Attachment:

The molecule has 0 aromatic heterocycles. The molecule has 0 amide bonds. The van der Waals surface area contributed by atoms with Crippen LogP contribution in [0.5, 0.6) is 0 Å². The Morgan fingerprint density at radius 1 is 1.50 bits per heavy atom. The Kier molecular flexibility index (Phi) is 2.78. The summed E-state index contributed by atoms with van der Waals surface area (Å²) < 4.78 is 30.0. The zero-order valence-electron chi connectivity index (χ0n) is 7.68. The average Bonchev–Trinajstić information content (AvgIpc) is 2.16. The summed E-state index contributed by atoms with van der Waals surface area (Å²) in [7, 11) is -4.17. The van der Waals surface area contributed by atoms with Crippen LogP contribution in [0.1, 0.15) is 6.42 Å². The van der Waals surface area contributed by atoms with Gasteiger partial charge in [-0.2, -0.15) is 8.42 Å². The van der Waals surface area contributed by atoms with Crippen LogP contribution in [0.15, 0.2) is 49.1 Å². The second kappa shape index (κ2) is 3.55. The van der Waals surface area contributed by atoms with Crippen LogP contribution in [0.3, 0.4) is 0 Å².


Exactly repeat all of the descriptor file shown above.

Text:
The molecule has 0 aromatic heterocycles. The molecule has 0 amide bonds. The van der Waals surface area contributed by atoms with Crippen LogP contribution in [0.5, 0.6) is 0 Å². The Morgan fingerprint density at radius 1 is 1.50 bits per heavy atom. The Kier molecular flexibility index (Phi) is 2.78. The summed E-state index contributed by atoms with van der Waals surface area (Å²) < 4.78 is 30.0. The zero-order valence-electron chi connectivity index (χ0n) is 7.68. The average Bonchev–Trinajstić information content (AvgIpc) is 2.16. The summed E-state index contributed by atoms with van der Waals surface area (Å²) in [7, 11) is -4.17. The van der Waals surface area contributed by atoms with Crippen LogP contribution in [0.1, 0.15) is 6.42 Å². The van der Waals surface area contributed by atoms with Gasteiger partial charge in [-0.2, -0.15) is 8.42 Å². The van der Waals surface area contributed by atoms with Crippen LogP contribution in [0.15, 0.2) is 49.1 Å². The second kappa shape index (κ2) is 3.55. The van der Waals surface area contributed by atoms with Crippen LogP contribution in [0.3, 0.4) is 0 Å².